Here’s How America’s Heroes Were Honored Around the Country on Purple Heart Day 2019

August 7 marks the anniversary of George Washington’s creation of the “Badge for Military Merit.” On that day in 1782, General Washington gave out the following order:

The General ever desirous to cherish a virtuous ambition in his soldiers, as well as to foster and encourage every species of Military Merit, directs that whenever any singularly meritorious action is performed, the author of it shall be permitted to wear…over his left breast, the figure of a heart in purple cloth…Not only instances of unusual gallantry but also of extraordinary fidelity and essential service…shall be met with a due award.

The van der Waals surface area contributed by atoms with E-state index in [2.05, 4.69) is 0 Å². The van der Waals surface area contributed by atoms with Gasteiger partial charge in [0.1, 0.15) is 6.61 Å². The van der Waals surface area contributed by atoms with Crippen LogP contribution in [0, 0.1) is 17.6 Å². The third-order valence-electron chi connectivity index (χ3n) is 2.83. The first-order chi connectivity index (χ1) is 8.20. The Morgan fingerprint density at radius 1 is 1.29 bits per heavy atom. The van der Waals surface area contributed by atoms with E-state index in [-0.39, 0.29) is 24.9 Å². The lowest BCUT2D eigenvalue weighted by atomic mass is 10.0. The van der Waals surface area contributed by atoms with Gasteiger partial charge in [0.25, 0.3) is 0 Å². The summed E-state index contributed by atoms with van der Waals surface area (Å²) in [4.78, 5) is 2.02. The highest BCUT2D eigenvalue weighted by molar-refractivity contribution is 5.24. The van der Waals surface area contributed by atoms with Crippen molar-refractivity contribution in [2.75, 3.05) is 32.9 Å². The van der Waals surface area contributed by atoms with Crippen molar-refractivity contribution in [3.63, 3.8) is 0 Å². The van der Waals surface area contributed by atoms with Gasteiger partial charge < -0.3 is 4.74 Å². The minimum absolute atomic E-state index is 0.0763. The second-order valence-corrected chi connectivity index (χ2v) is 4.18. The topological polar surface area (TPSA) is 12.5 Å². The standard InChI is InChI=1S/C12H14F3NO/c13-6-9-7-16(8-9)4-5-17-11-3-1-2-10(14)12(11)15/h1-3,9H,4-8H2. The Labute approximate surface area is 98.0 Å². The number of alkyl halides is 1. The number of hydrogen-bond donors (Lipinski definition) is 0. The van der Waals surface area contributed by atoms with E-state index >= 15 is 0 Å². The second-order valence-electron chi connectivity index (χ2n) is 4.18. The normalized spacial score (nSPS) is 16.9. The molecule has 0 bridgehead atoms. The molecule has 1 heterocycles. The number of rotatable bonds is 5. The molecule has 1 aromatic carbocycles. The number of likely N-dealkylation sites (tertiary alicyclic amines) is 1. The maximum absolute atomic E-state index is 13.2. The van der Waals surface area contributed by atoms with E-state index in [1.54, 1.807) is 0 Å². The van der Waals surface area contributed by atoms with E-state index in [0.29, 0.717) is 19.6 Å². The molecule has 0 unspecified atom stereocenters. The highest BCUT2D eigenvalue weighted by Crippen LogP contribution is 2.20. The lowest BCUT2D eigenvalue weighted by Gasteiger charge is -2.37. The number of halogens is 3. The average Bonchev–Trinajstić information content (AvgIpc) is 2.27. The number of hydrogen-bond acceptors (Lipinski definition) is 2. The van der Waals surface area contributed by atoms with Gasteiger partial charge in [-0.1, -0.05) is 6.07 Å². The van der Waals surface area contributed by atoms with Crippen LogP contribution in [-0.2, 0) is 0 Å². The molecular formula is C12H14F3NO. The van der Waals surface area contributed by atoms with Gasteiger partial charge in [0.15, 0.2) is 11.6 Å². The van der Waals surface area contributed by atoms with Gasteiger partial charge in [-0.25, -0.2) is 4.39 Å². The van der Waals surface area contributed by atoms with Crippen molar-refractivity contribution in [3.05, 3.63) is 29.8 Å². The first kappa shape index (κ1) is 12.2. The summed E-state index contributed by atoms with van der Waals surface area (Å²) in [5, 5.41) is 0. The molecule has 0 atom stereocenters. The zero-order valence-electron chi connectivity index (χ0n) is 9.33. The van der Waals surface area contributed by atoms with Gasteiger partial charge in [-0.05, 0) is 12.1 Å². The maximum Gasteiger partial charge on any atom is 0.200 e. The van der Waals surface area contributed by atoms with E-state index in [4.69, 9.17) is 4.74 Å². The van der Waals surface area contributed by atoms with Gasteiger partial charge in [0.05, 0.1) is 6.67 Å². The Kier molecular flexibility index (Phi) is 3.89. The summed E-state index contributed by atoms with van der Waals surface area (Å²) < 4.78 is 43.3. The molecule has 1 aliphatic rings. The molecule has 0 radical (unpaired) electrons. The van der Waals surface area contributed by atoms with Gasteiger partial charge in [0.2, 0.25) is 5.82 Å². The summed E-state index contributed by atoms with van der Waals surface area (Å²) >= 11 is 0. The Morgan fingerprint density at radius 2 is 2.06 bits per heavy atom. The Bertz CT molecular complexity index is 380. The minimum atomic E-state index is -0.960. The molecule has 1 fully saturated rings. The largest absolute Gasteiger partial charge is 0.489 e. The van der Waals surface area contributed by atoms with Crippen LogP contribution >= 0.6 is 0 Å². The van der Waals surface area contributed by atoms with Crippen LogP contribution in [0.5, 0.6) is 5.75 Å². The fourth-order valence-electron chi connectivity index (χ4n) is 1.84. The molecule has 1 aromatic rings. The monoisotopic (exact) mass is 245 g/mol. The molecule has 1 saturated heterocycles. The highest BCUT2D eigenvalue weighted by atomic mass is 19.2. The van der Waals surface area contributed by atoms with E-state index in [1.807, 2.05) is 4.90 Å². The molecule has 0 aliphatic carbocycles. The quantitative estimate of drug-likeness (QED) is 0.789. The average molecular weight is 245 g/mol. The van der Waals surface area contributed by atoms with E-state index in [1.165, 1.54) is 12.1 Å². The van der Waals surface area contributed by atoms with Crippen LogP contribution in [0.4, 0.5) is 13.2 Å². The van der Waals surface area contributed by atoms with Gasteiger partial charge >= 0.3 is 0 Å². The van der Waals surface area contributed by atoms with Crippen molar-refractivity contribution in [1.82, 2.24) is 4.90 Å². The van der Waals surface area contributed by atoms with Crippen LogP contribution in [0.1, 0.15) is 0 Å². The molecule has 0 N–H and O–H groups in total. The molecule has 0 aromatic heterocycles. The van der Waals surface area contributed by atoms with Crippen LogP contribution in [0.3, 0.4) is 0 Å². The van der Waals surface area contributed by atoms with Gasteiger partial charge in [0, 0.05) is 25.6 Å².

According to the National Museum of the United States Army, three noncommissioned officers were then given the new award: Sergeant Daniel Bissell for spying on British troops; Sergeant William Brown for his service at Yorktown; and Sergeant Elijah Churchill for actions during two raids against British positions on Long Island.

While those three were the only recipients of the initial award, the badge was revived 150 years later in 1932 by General Douglas MacArthur.

In 1944, the qualifications were updated to make the award solely for those wounded or killed in battle.

Some local governments, like Jacksonville, Florida, and Henderson, Nevada, held ceremonies to honor the heroic recipients of the hallowed medal. A chapter of Military Order of the Purple Heart gave $50,000 to local veterans organizations in the Tuscon, Arizona, area. A bank in Killeen, Texas, held held a luncheon as a thank-you. Purple Heart recipients also gathered at Monument Terrace in Lynchburg, Virginia, for a wreath-laying ceremony.

Several public officials also voiced their gratitude to the country’s Purple Heart recipients.

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